Culmea pateticului pe saptamana curenta

Domnul Daianu, fost economist…, “ataca” din nou (vezi si isprava precedenta, comentata)… Introducerea textului din Dilema Veche uita sa precizeze ca nici un economist serios nu se afla intre semnatarii ‘scrisorii’, cu toate ca politicienii respectivi (unii dintre ei economisti ratati sau/si politicieni frustrati, altii simpli naivi) “aparţin unor grupări politice diferite […] depăşirea barierelor ideologice adăugînd un plus de importanţă documentului.” (sic!).  → Read more

Econlinks for 28-02-’08

  • A very nice article about GMU’s Econ department. I love for instance the following bit, despite its capitalizing on stereotypes (but we love those sometimes :-)); so here’s Arnold Kling: My simple way of describing it is that at Chicago they say, ‘Markets work; let’s use markets.’ At Harvard and MIT they say, ‘Markets fail; let’s use government.’ And at George Mason, we say, ‘Markets fail; let’s use markets.’”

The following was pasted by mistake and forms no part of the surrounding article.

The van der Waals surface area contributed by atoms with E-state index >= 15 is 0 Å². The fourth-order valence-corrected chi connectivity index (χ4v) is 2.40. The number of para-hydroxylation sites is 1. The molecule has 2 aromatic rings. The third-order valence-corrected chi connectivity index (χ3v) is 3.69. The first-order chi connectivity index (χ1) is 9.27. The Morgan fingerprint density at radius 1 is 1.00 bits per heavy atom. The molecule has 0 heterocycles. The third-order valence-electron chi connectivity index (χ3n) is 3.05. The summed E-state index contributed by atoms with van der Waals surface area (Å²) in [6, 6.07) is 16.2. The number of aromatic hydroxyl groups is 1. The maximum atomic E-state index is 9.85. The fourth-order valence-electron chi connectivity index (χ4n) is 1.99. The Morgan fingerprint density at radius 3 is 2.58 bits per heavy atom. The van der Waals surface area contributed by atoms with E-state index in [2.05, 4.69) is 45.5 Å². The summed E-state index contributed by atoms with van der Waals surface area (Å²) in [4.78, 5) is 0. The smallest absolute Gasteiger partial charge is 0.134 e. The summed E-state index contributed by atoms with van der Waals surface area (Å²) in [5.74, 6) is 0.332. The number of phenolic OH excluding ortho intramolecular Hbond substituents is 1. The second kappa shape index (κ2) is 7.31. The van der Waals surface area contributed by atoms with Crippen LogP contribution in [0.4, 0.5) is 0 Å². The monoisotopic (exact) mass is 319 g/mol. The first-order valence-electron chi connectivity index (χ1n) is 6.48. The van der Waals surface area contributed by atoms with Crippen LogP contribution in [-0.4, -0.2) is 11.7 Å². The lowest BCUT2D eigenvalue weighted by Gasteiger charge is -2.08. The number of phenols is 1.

• Barack Obama might be very good at writing books (see here my assessment of his most popular book); however, he fares pretty poorly so far, in his economics policies.
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Best phrase I’ve read so far today

[…] Basescu has repeated his insistence that Székelyföld will have no more nor less autonomy than anywhere else. This is not a position with which I disagree in principle, but since he trotted it out two years ago and has done absoultely nothing towards decentralisation in Romania since, it is clear that what he means by “Covasna will have the same amount of autonomy as Calarasi and Constanta” is, in fact, “absolutely none”.

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Real stakes in the US election

Here’s my favourite bit of the best essay I’ve read today:

The reality is that democracy is a very blunt instrument, and in today’s environment we are choosing between ways of muddling through. We may hear that the election is about different visions for America’s future, but the pitches may be more akin to selling different brands of soap.

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What I’ve been reading

Lately I’ve got about 5 books started at all times and I largely read them in parallel (unless I like one too much to let it out of my hands before I finish it). This seems to be an excellent strategy against getting “too much” of something in a short while and eventually deciding to drop it too soon (which, by the way, you should not shy away from doing anytime if you really–but really– do not seem to find any merit in reading a particular book).  → Read more